Stripe, an American fintech specialist in online payment solutions, has set a twelve-month deadline for itself to go public, either through a direct listing or a private market deal (fundraising or public takeover bid). In any case, it would have been announced to its employees. The information was published Jan. 26 by the Wall Street Journal and will come from an internal source.
Also according to an American daily, the California startup would have approached investors to try and raise new capital – at least $2 billion – at a valuation of $55 billion to $60 billion, down $35 from its last fundraiser ($600 million). ). ) in 2021. At the time, he attracted investors such as Allianz, Axa, Baillie Gifford and the Irish National Treasury Management Agency (NTMA).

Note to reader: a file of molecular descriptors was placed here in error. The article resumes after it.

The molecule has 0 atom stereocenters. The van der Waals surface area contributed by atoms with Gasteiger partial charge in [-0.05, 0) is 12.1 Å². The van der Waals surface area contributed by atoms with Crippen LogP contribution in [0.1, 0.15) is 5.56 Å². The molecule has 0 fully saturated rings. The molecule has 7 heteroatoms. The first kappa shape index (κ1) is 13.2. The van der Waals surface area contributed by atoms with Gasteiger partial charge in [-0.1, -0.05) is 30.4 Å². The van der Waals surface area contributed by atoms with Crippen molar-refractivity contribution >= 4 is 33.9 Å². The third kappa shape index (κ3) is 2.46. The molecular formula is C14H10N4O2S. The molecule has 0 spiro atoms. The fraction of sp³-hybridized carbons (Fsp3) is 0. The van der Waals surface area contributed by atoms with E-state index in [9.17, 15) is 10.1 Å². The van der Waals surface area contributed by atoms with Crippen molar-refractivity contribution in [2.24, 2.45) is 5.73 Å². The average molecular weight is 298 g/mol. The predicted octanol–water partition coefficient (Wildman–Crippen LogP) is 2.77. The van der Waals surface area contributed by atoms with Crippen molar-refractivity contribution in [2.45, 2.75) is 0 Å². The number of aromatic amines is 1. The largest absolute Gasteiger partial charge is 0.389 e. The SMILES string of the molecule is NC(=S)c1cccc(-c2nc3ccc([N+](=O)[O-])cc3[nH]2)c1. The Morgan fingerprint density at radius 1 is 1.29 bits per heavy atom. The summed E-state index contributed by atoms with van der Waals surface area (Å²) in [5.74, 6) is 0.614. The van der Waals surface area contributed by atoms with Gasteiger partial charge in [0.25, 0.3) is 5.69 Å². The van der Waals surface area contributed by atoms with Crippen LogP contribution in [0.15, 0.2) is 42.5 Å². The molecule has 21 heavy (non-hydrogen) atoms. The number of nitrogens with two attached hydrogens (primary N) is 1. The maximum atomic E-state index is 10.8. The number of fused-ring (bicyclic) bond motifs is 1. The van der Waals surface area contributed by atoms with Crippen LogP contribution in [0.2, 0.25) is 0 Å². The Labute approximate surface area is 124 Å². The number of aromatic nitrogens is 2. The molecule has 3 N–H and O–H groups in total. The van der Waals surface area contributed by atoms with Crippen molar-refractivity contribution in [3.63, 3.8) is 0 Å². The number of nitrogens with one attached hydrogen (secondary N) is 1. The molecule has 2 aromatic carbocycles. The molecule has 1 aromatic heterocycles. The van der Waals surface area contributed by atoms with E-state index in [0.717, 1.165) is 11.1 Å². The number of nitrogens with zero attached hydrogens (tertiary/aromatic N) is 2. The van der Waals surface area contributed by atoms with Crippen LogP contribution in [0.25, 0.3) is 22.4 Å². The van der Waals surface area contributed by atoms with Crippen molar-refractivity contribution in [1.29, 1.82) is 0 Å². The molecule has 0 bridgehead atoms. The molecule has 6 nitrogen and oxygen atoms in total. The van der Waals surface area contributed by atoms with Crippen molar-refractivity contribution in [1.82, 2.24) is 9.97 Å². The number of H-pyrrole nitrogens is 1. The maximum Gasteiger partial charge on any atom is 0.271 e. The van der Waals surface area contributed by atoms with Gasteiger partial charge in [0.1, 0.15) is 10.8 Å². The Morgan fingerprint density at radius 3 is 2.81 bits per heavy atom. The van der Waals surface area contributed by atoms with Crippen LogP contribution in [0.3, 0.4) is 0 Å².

Is this the right time?
Founded in 2010, fintech seems mature enough to aim for an IPO, but the question is if the time is right. Mature tech companies were more likely to avoid debuting on the stock market last year anyway due to price volatility.
Moreover, Stripe has been facing obvious difficulties for several months now. Last November, the company laid off 14% of its workforce, or about 1,120 people, saying it “hired too many for the world we now live in.” The company has also already lowered its internal valuation in early January to $63 billion.
According to Forbes magazine, in 2021, Stripe’s gross revenue would be $12 billion and its EBITDA would be profitable. But since then, the company has not released any data. It also did not deny the WSJ’s claims, content to announce on January 27, 2023 that its payment platform had been selected by BMW North America to manage the e-commerce of its US customers and dealers.
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